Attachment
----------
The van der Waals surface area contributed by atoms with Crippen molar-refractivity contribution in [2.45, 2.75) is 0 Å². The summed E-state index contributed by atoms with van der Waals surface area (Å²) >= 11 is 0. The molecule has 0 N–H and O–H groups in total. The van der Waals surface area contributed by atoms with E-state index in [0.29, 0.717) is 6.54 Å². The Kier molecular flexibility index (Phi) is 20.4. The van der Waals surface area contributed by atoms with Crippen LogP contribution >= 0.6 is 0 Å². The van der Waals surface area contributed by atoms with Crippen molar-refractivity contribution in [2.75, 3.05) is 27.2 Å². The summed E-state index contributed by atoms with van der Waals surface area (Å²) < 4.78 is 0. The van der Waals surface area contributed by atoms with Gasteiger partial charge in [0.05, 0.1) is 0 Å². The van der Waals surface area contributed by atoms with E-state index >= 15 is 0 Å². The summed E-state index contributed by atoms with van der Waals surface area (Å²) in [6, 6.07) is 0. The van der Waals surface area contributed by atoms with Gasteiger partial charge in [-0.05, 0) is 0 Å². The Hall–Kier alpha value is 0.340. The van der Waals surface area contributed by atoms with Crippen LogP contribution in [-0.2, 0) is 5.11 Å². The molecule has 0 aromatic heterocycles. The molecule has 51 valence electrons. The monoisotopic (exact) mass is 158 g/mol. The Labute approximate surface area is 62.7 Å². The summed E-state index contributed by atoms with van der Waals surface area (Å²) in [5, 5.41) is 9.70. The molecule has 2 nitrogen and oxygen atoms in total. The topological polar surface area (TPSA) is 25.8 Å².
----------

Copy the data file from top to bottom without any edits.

The van der Waals surface area contributed by atoms with Crippen molar-refractivity contribution in [2.45, 2.75) is 0 Å². The summed E-state index contributed by atoms with van der Waals surface area (Å²) >= 11 is 0. The molecule has 0 N–H and O–H groups in total. The van der Waals surface area contributed by atoms with E-state index in [0.29, 0.717) is 6.54 Å². The Kier molecular flexibility index (Phi) is 20.4. The van der Waals surface area contributed by atoms with Crippen LogP contribution >= 0.6 is 0 Å². The van der Waals surface area contributed by atoms with Crippen molar-refractivity contribution in [2.75, 3.05) is 27.2 Å². The summed E-state index contributed by atoms with van der Waals surface area (Å²) < 4.78 is 0. The van der Waals surface area contributed by atoms with Gasteiger partial charge in [0.05, 0.1) is 0 Å². The van der Waals surface area contributed by atoms with E-state index >= 15 is 0 Å². The summed E-state index contributed by atoms with van der Waals surface area (Å²) in [6, 6.07) is 0. The van der Waals surface area contributed by atoms with Gasteiger partial charge in [-0.05, 0) is 0 Å². The Hall–Kier alpha value is 0.340. The van der Waals surface area contributed by atoms with Crippen LogP contribution in [-0.2, 0) is 5.11 Å². The molecule has 0 aromatic heterocycles. The molecule has 51 valence electrons. The monoisotopic (exact) mass is 158 g/mol. The Labute approximate surface area is 62.7 Å². The summed E-state index contributed by atoms with van der Waals surface area (Å²) in [5, 5.41) is 9.70. The molecule has 2 nitrogen and oxygen atoms in total. The topological polar surface area (TPSA) is 25.8 Å².